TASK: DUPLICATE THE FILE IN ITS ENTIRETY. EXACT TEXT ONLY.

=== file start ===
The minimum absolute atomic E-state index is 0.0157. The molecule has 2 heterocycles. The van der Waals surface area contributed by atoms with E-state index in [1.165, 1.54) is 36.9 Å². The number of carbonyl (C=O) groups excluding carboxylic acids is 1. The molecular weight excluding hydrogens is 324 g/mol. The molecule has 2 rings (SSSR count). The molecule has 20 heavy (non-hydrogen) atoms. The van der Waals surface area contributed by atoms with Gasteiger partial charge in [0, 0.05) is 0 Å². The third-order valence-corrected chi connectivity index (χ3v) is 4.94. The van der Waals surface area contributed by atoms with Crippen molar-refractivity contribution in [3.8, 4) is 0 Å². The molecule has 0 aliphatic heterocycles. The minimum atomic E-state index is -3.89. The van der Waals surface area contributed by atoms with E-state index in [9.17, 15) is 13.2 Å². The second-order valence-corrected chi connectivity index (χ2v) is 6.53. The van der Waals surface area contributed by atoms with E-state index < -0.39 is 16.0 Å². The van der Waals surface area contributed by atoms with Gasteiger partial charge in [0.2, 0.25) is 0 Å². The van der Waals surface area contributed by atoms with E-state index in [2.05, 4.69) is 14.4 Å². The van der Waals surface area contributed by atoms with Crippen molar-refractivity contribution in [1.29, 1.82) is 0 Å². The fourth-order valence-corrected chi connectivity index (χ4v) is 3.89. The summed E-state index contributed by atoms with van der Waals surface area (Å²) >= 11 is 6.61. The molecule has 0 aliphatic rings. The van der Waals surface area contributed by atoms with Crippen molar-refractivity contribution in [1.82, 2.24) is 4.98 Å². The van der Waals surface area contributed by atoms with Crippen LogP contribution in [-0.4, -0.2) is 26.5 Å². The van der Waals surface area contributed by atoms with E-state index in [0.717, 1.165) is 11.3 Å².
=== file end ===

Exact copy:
The minimum absolute atomic E-state index is 0.0157. The molecule has 2 heterocycles. The van der Waals surface area contributed by atoms with E-state index in [1.165, 1.54) is 36.9 Å². The number of carbonyl (C=O) groups excluding carboxylic acids is 1. The molecular weight excluding hydrogens is 324 g/mol. The molecule has 2 rings (SSSR count). The molecule has 20 heavy (non-hydrogen) atoms. The van der Waals surface area contributed by atoms with Gasteiger partial charge in [0, 0.05) is 0 Å². The third-order valence-corrected chi connectivity index (χ3v) is 4.94. The van der Waals surface area contributed by atoms with Crippen molar-refractivity contribution in [3.8, 4) is 0 Å². The molecule has 0 aliphatic heterocycles. The minimum atomic E-state index is -3.89. The van der Waals surface area contributed by atoms with E-state index in [9.17, 15) is 13.2 Å². The second-order valence-corrected chi connectivity index (χ2v) is 6.53. The van der Waals surface area contributed by atoms with E-state index < -0.39 is 16.0 Å². The van der Waals surface area contributed by atoms with Gasteiger partial charge in [0.2, 0.25) is 0 Å². The van der Waals surface area contributed by atoms with E-state index in [2.05, 4.69) is 14.4 Å². The van der Waals surface area contributed by atoms with Crippen molar-refractivity contribution in [1.29, 1.82) is 0 Å². The fourth-order valence-corrected chi connectivity index (χ4v) is 3.89. The summed E-state index contributed by atoms with van der Waals surface area (Å²) >= 11 is 6.61. The molecule has 0 aliphatic rings. The van der Waals surface area contributed by atoms with Crippen molar-refractivity contribution in [1.82, 2.24) is 4.98 Å². The van der Waals surface area contributed by atoms with Crippen LogP contribution in [-0.4, -0.2) is 26.5 Å². The van der Waals surface area contributed by atoms with E-state index in [0.717, 1.165) is 11.3 Å².